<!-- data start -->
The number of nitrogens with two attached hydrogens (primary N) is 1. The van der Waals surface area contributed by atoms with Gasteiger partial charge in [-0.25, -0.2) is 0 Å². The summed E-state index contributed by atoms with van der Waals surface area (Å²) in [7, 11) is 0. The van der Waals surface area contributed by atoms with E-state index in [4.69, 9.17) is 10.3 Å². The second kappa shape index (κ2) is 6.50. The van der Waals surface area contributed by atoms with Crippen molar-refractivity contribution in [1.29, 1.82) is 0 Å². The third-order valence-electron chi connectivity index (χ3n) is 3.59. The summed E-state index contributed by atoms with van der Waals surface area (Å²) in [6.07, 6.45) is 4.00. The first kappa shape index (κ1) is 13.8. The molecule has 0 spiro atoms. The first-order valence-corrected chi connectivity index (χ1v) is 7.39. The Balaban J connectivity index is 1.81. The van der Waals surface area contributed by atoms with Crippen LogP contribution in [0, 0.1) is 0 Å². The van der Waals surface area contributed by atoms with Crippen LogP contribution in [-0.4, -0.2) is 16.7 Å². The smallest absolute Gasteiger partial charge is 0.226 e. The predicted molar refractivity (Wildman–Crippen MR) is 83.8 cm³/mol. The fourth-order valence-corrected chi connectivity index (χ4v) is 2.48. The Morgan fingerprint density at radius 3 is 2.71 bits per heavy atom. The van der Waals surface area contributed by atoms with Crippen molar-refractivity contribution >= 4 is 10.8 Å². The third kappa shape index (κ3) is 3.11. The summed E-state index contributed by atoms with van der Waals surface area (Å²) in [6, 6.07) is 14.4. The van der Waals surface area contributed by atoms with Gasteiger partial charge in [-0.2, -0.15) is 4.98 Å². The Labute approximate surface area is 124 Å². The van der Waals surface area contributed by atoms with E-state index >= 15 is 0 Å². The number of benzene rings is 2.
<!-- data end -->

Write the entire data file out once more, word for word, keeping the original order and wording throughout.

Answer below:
The number of nitrogens with two attached hydrogens (primary N) is 1. The van der Waals surface area contributed by atoms with Gasteiger partial charge in [-0.25, -0.2) is 0 Å². The summed E-state index contributed by atoms with van der Waals surface area (Å²) in [7, 11) is 0. The van der Waals surface area contributed by atoms with E-state index in [4.69, 9.17) is 10.3 Å². The second kappa shape index (κ2) is 6.50. The van der Waals surface area contributed by atoms with Crippen molar-refractivity contribution in [1.29, 1.82) is 0 Å². The third-order valence-electron chi connectivity index (χ3n) is 3.59. The summed E-state index contributed by atoms with van der Waals surface area (Å²) in [6.07, 6.45) is 4.00. The first kappa shape index (κ1) is 13.8. The molecule has 0 spiro atoms. The first-order valence-corrected chi connectivity index (χ1v) is 7.39. The Balaban J connectivity index is 1.81. The van der Waals surface area contributed by atoms with Crippen LogP contribution in [0, 0.1) is 0 Å². The van der Waals surface area contributed by atoms with Crippen LogP contribution in [-0.4, -0.2) is 16.7 Å². The smallest absolute Gasteiger partial charge is 0.226 e. The predicted molar refractivity (Wildman–Crippen MR) is 83.8 cm³/mol. The fourth-order valence-corrected chi connectivity index (χ4v) is 2.48. The Morgan fingerprint density at radius 3 is 2.71 bits per heavy atom. The van der Waals surface area contributed by atoms with Crippen molar-refractivity contribution >= 4 is 10.8 Å². The third kappa shape index (κ3) is 3.11. The summed E-state index contributed by atoms with van der Waals surface area (Å²) in [6, 6.07) is 14.4. The van der Waals surface area contributed by atoms with Gasteiger partial charge in [-0.2, -0.15) is 4.98 Å². The Labute approximate surface area is 124 Å². The van der Waals surface area contributed by atoms with E-state index >= 15 is 0 Å². The number of benzene rings is 2.